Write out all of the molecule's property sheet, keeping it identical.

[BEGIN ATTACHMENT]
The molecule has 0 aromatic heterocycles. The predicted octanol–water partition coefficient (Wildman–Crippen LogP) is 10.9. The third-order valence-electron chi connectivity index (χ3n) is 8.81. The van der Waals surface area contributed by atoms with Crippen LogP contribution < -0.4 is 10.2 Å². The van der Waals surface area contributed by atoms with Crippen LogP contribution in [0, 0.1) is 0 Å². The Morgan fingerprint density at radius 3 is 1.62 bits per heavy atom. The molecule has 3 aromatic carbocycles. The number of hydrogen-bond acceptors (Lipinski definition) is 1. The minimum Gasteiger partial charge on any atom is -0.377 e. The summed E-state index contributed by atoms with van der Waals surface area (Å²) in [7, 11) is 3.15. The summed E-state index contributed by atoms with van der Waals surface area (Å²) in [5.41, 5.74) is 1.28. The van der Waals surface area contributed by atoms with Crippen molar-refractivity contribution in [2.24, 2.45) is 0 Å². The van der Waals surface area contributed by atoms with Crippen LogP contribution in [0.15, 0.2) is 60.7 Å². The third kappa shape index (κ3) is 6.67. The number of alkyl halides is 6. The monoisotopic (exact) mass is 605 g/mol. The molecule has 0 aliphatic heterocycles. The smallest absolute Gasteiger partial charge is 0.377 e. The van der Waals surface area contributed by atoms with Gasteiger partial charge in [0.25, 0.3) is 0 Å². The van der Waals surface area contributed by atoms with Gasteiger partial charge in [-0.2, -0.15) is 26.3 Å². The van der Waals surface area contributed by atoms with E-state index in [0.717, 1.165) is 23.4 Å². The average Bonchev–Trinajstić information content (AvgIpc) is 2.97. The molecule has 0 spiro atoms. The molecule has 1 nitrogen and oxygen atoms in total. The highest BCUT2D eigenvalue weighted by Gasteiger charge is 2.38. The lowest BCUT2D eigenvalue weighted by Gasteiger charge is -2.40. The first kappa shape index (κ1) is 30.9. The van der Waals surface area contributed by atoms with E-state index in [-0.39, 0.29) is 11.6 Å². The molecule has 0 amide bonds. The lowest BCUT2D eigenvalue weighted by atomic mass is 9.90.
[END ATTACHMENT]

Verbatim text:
The molecule has 0 aromatic heterocycles. The predicted octanol–water partition coefficient (Wildman–Crippen LogP) is 10.9. The third-order valence-electron chi connectivity index (χ3n) is 8.81. The van der Waals surface area contributed by atoms with Crippen LogP contribution < -0.4 is 10.2 Å². The van der Waals surface area contributed by atoms with Crippen LogP contribution in [0, 0.1) is 0 Å². The Morgan fingerprint density at radius 3 is 1.62 bits per heavy atom. The molecule has 3 aromatic carbocycles. The number of hydrogen-bond acceptors (Lipinski definition) is 1. The minimum Gasteiger partial charge on any atom is -0.377 e. The summed E-state index contributed by atoms with van der Waals surface area (Å²) in [7, 11) is 3.15. The summed E-state index contributed by atoms with van der Waals surface area (Å²) in [5.41, 5.74) is 1.28. The van der Waals surface area contributed by atoms with Crippen molar-refractivity contribution in [2.24, 2.45) is 0 Å². The van der Waals surface area contributed by atoms with Crippen LogP contribution in [0.15, 0.2) is 60.7 Å². The third kappa shape index (κ3) is 6.67. The number of alkyl halides is 6. The monoisotopic (exact) mass is 605 g/mol. The molecule has 0 aliphatic heterocycles. The smallest absolute Gasteiger partial charge is 0.377 e. The van der Waals surface area contributed by atoms with Gasteiger partial charge in [0.25, 0.3) is 0 Å². The van der Waals surface area contributed by atoms with Gasteiger partial charge in [-0.2, -0.15) is 26.3 Å². The van der Waals surface area contributed by atoms with E-state index in [0.717, 1.165) is 23.4 Å². The average Bonchev–Trinajstić information content (AvgIpc) is 2.97. The molecule has 0 spiro atoms. The molecule has 1 nitrogen and oxygen atoms in total. The highest BCUT2D eigenvalue weighted by Gasteiger charge is 2.38. The lowest BCUT2D eigenvalue weighted by Gasteiger charge is -2.40. The first kappa shape index (κ1) is 30.9. The van der Waals surface area contributed by atoms with E-state index in [-0.39, 0.29) is 11.6 Å². The molecule has 0 amide bonds. The lowest BCUT2D eigenvalue weighted by atomic mass is 9.90.